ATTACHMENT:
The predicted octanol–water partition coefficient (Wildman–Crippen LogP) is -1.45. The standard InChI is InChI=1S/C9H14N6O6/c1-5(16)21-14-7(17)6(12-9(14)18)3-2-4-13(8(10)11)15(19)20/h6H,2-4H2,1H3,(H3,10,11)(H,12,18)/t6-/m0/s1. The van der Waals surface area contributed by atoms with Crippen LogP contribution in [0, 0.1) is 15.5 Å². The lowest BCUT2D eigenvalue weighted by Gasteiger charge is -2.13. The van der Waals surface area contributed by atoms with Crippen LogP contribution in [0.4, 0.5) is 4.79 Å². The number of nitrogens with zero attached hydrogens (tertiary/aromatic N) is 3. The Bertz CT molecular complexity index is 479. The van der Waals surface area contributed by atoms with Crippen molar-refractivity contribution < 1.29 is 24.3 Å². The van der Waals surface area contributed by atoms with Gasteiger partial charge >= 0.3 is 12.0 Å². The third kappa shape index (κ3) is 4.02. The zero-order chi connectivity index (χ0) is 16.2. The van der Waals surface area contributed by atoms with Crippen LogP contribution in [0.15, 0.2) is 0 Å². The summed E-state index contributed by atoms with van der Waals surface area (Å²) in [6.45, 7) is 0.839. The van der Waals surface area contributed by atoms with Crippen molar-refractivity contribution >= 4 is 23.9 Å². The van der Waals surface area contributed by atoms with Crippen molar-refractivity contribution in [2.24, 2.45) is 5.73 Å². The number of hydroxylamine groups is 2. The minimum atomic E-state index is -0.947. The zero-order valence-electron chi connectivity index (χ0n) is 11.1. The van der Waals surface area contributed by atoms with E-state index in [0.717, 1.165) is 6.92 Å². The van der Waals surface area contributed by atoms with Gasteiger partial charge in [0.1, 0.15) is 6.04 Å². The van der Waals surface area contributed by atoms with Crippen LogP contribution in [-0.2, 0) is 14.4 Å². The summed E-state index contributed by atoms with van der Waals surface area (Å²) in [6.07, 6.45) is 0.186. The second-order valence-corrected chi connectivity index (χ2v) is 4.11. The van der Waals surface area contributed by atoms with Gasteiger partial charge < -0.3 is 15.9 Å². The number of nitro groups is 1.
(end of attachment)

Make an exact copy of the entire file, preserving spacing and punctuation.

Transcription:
The predicted octanol–water partition coefficient (Wildman–Crippen LogP) is -1.45. The standard InChI is InChI=1S/C9H14N6O6/c1-5(16)21-14-7(17)6(12-9(14)18)3-2-4-13(8(10)11)15(19)20/h6H,2-4H2,1H3,(H3,10,11)(H,12,18)/t6-/m0/s1. The van der Waals surface area contributed by atoms with Crippen LogP contribution in [0, 0.1) is 15.5 Å². The lowest BCUT2D eigenvalue weighted by Gasteiger charge is -2.13. The van der Waals surface area contributed by atoms with Crippen LogP contribution in [0.4, 0.5) is 4.79 Å². The number of nitrogens with zero attached hydrogens (tertiary/aromatic N) is 3. The Bertz CT molecular complexity index is 479. The van der Waals surface area contributed by atoms with Crippen molar-refractivity contribution < 1.29 is 24.3 Å². The van der Waals surface area contributed by atoms with Gasteiger partial charge >= 0.3 is 12.0 Å². The third kappa shape index (κ3) is 4.02. The zero-order chi connectivity index (χ0) is 16.2. The van der Waals surface area contributed by atoms with Crippen LogP contribution in [0.15, 0.2) is 0 Å². The summed E-state index contributed by atoms with van der Waals surface area (Å²) in [6.45, 7) is 0.839. The van der Waals surface area contributed by atoms with Crippen molar-refractivity contribution >= 4 is 23.9 Å². The van der Waals surface area contributed by atoms with Crippen molar-refractivity contribution in [2.24, 2.45) is 5.73 Å². The number of hydroxylamine groups is 2. The minimum atomic E-state index is -0.947. The zero-order valence-electron chi connectivity index (χ0n) is 11.1. The van der Waals surface area contributed by atoms with E-state index in [0.717, 1.165) is 6.92 Å². The van der Waals surface area contributed by atoms with Gasteiger partial charge in [0.1, 0.15) is 6.04 Å². The van der Waals surface area contributed by atoms with Crippen LogP contribution in [-0.2, 0) is 14.4 Å². The summed E-state index contributed by atoms with van der Waals surface area (Å²) in [6.07, 6.45) is 0.186. The second-order valence-corrected chi connectivity index (χ2v) is 4.11. The van der Waals surface area contributed by atoms with Gasteiger partial charge < -0.3 is 15.9 Å². The number of nitro groups is 1.